As defined by the UK’s Financial Services Authority, banks are not actually “banks” but rather “credit institutions” which exist to create credit, backed by their capital base in line with capital requirements set out in the Basel Agreement. Such credit creation/intermediation is a very profitable business to be in, since any return in excess of the costs of providing the service and of borrower defaults is pure profit. Islamic banks are able to create such credit, repackage it into Islamic finance/quasi-investment and then move it off their balance sheet by selling it to investment institutions. In this way, the risk of default – itself already relatively low due to the ethical quality of the customer base – disappears, leaving a handsome profit margin. Global investors should be queuing up to invest in Islamic banks – since to reapply the famous description once made of the UK’s then extraordinarily profitable Granada TV – they truly have a “license to print money”.
Islamic banks are often more profitable than their conventional counterparts as they enjoy a lower cost of funding. Although depositors can get competitive returns through investment accounts based on Mudarabah, in practice much money is held in current accounts that yield no return. As the cost of Shariah compliant financing is similar, or even slightly higher than conventional financing, this makes Islamic banking operations highly profitable. A major factor enhancing profitability during the last three years has been the oil price boom, as the largest Islamic banks are based in the oil rich states of the Gulf. The favourable impact of higher oil revenues, and the resultant increases in government spending, however, extends beyond the oil exporting states. Some countries such as Jordan, and hence the Jordan Islamic banks, have profited from an increased flow of remittances. Others such as the Dubai Islamic Bank have benefited from the inflow of foreign direct investment into the Emirates from Saudi Arabia. The profitability of Islamic banks has favourably affected their share prices, most notably in the case of the Al Rajhi Banking and Investment Corporation and the Bank AlJazira in Saudi Arabia and in the huge over-subscription of Bank Albilad shares, as investors perceived the new Islamic bank would be a winner. Only time will tell however if the capital gains enjoyed by investors will be sustainable, especially if oil prices decline.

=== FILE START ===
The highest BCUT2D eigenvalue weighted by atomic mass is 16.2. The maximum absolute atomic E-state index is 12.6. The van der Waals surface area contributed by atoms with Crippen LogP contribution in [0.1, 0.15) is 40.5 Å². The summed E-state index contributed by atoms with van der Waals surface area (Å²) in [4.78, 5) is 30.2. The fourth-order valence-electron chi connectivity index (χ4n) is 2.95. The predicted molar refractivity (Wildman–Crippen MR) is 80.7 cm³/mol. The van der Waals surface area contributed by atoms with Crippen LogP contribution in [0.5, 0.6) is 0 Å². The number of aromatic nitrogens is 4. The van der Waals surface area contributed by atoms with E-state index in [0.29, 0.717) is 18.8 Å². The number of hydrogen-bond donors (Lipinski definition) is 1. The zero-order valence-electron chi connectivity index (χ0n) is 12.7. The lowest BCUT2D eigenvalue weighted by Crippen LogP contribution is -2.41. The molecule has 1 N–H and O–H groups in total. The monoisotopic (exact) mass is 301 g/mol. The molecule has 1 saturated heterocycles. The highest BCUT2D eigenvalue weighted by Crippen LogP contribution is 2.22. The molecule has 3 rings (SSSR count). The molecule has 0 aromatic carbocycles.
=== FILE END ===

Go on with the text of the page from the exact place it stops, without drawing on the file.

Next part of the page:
PROFESSOR RODNEY WILSON
To be able to perform strongly, of course is the benchmark for any competitive undertaking. It reassures and confirms own talents and it helps attract new business. However, continuous outperforming most of the time is dangerous. Riding on the wave of success, sometimes the need to perform gets bigger than the need to protect. At such moments, carelessness and recklessness easily tend to find their way into financial organizations. All investments follow the cycles of time. No one escapes the laws of finance. Profit and loss really are unpredictable. The same goes for economical and financial evolutions. Only one thing is sure: what goes up will come down – one day. The present boom on the one side certainly underlines the viability of the market and will bolster the acquired maturities. Success on the other side also attracts market players of all kinds, out for a fast profit. In the “heat of expansion” (both geographical, product wise, volume of money), the sector should build platform moments for structural evaluation and updating in order not to lose control. Know your competition, but certainly learn your own weaknesses and prepare for the future. Inflated expectations and bubble-splashes – known from traditional markets – together with insolvencies should be avoided as much as possible. After all, we talk of investment and profit sharing – not speculation.
Islamic banks have indeed proven to be very profitable in recent years but so has been the case for their conventional counterparts, especially in the Middle East but also elsewhere in the world. The current profitability of Islamic banks can partly be explained by the property boom that has swayed the whole globe in a huge way. Additionally, the oil price hike has also helped them in collecting funds locally and investing in big projects with attractive returns. Economies of scale have certainly helped them in increasing their profitability. Some recent published research suggests a positive relationship between Islamic banks’ profitability and equity-to-total asset ratio. This is an interesting finding with implications for sustainability of Islamic banks’ profitability. Given that there is now an emerging trend of setting up “mega” Islamic banks, profitability is expected to keep on increasing in the years to come. However, Islamic banks will have to focus on customer satisfaction and an increase in benefits to the customer if the banks wish to retain their clientele base. An increasing number of conventional banks have started offering Islamic financial services, and it will be rather difficult for Islamic banks to retain their customers if they do not receive benefits clearly differentiable from what their conventional counterparts get from their respective banks. Unambiguously differentiable Islamic products, more tangible benefits than mere Shariah compliance and a sense of sharing in success in terms of higher profitability are likely to help Islamic banks retain their clientele, and, thus, continue prospering.
Professor Humayon Dar